The Herald reports:
Paul Kuchenbecker said Mr Matthews now appeared to be “untouchable” as the department’s chief executive, despite presiding over a string of failures such as parolee Graeme Burton being left free to murder his son.
To be fair to Matthews, the story notes:
Mr Rennie noted that Mr Matthews had failed last year to get the Government to fund 61 extra staff to monitor parole.
Ms Collins said she had asked for extra funding in this year’s Budget and the Government would be responsible when considering it.
So maybe the former Minister has some responsibility? But having said that, the Auditor-General made it clear that the failings can not be attributed to lack of resource alone.
The “crusher” crushed? Well, for the time being at least.
But don’t expect Judith Collins to take defeat sitting down. Though the Corrections Minister may have been comprehensively wiped in her battle to have her department’s chief executive Barry Matthews removed from his position, he would be fooling himself if he thinks he has won the war. …
She said later that she had told him exactly what she was telling the media. If so, she would have served notice on him that he would not have her confidence until he had rebuilt public confidence in the department. She would have dropped a strong hint that requires a clean-out in the department’s senior management which has been seen as an obstacle to the “culture change” she is seeking in the way the department operates.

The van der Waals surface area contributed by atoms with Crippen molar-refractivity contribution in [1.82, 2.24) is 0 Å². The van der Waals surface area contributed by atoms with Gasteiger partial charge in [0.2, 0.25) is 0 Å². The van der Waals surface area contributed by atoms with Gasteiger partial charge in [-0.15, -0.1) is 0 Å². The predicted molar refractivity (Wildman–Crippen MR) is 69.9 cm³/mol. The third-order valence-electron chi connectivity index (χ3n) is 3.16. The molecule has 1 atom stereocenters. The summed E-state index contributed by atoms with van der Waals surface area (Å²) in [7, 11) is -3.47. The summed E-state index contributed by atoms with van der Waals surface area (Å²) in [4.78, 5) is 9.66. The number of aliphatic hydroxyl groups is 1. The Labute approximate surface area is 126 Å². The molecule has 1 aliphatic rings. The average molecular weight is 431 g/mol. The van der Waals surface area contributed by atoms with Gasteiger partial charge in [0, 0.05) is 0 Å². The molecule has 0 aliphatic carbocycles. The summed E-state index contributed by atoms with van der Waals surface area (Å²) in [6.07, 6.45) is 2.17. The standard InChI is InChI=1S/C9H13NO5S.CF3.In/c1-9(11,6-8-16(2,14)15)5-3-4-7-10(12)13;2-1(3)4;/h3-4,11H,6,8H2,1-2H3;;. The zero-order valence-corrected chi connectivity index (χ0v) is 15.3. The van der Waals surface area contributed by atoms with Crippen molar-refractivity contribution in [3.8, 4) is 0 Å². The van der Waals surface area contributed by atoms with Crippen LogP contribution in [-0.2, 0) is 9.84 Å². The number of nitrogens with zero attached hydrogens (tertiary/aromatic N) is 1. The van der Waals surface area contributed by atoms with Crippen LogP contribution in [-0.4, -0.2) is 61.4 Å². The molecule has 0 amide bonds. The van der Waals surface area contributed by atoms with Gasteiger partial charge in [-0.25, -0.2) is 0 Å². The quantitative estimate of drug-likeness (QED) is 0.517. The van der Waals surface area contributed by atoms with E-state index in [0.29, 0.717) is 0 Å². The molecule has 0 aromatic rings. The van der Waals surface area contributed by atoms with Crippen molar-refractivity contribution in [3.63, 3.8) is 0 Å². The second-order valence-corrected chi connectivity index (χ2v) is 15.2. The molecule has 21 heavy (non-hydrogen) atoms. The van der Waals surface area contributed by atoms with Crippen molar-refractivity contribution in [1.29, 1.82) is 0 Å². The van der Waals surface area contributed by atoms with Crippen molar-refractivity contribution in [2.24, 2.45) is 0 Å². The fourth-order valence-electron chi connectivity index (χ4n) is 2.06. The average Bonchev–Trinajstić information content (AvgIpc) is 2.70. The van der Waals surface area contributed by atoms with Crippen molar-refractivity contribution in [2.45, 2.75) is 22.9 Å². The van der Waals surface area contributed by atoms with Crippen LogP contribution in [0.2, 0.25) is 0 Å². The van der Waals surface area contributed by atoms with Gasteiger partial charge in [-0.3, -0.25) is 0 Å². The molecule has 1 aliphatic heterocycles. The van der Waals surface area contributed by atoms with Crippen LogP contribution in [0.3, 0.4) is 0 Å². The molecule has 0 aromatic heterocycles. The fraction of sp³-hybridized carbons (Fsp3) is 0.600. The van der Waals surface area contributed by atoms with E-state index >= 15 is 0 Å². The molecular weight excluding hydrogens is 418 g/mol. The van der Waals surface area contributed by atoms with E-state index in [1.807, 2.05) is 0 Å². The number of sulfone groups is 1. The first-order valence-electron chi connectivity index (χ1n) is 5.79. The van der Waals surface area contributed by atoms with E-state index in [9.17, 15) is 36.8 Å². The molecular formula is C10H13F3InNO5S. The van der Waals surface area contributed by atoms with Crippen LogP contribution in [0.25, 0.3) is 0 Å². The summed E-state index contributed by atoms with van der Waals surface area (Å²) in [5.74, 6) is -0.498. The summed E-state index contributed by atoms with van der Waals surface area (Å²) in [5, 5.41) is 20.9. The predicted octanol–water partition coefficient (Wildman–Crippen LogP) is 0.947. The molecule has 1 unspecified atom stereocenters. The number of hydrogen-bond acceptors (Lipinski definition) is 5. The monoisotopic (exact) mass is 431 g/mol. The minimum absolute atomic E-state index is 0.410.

She is not the first minister to demand that. Labour’s Damien O’Connor pleaded with Matthews to do it. Unlike O’Connor, Collins is not going to allow herself to become a victim of the department’s failings.
As I said yesterday, the improvements need to continue. If so, that is a win-win. If not, then I see more interventions by the State Services Commissioner.
Also worth highlighting a comment by former State Services Minister Trevor Mallard on this blog:
My advice on colleagues was always to say :- “Matters of confidence in Chief Executives is a matter for the State Service Commissioner.” And nothing else. It didn’t always feel great especially when I thought a CE was being unfairly criticised but is really the only approach if one wants to maintain the integrity of the appointment system.
Reasonable advice, but does it apply when you think the criticism is fair, and you don’t have confidence?Tags: Corrections, Iain Rennie, John Armstrong, Judith Collins, Paul Kuchenbecker, SSC, Trevor Mallard